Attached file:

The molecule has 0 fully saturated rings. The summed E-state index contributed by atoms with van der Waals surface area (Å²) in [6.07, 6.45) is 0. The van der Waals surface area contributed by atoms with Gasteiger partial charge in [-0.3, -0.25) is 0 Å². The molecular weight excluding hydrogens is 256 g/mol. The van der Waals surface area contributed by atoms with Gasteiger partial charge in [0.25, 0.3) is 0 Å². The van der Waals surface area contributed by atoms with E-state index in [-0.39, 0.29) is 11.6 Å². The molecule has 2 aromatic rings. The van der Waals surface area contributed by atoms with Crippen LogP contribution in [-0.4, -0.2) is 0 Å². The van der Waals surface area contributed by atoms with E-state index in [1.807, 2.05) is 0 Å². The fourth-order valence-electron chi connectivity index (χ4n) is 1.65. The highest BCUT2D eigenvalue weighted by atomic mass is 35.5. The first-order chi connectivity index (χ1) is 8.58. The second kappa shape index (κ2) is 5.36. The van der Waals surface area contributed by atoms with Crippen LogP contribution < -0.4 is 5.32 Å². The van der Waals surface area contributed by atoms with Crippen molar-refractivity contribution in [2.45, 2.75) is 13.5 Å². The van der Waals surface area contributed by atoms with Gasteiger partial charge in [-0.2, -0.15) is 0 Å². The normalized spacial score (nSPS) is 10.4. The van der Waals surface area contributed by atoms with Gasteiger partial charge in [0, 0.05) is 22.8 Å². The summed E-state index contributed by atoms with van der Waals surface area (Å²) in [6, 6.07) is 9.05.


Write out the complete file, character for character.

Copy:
The molecule has 0 fully saturated rings. The summed E-state index contributed by atoms with van der Waals surface area (Å²) in [6.07, 6.45) is 0. The van der Waals surface area contributed by atoms with Gasteiger partial charge in [-0.3, -0.25) is 0 Å². The molecular weight excluding hydrogens is 256 g/mol. The van der Waals surface area contributed by atoms with Gasteiger partial charge in [0.25, 0.3) is 0 Å². The van der Waals surface area contributed by atoms with E-state index in [-0.39, 0.29) is 11.6 Å². The molecule has 2 aromatic rings. The van der Waals surface area contributed by atoms with Crippen LogP contribution in [-0.4, -0.2) is 0 Å². The van der Waals surface area contributed by atoms with E-state index in [1.807, 2.05) is 0 Å². The fourth-order valence-electron chi connectivity index (χ4n) is 1.65. The highest BCUT2D eigenvalue weighted by atomic mass is 35.5. The first-order chi connectivity index (χ1) is 8.58. The second kappa shape index (κ2) is 5.36. The van der Waals surface area contributed by atoms with Crippen LogP contribution < -0.4 is 5.32 Å². The van der Waals surface area contributed by atoms with Crippen molar-refractivity contribution in [2.45, 2.75) is 13.5 Å². The van der Waals surface area contributed by atoms with Gasteiger partial charge in [-0.2, -0.15) is 0 Å². The normalized spacial score (nSPS) is 10.4. The van der Waals surface area contributed by atoms with Gasteiger partial charge in [0, 0.05) is 22.8 Å². The summed E-state index contributed by atoms with van der Waals surface area (Å²) in [6, 6.07) is 9.05.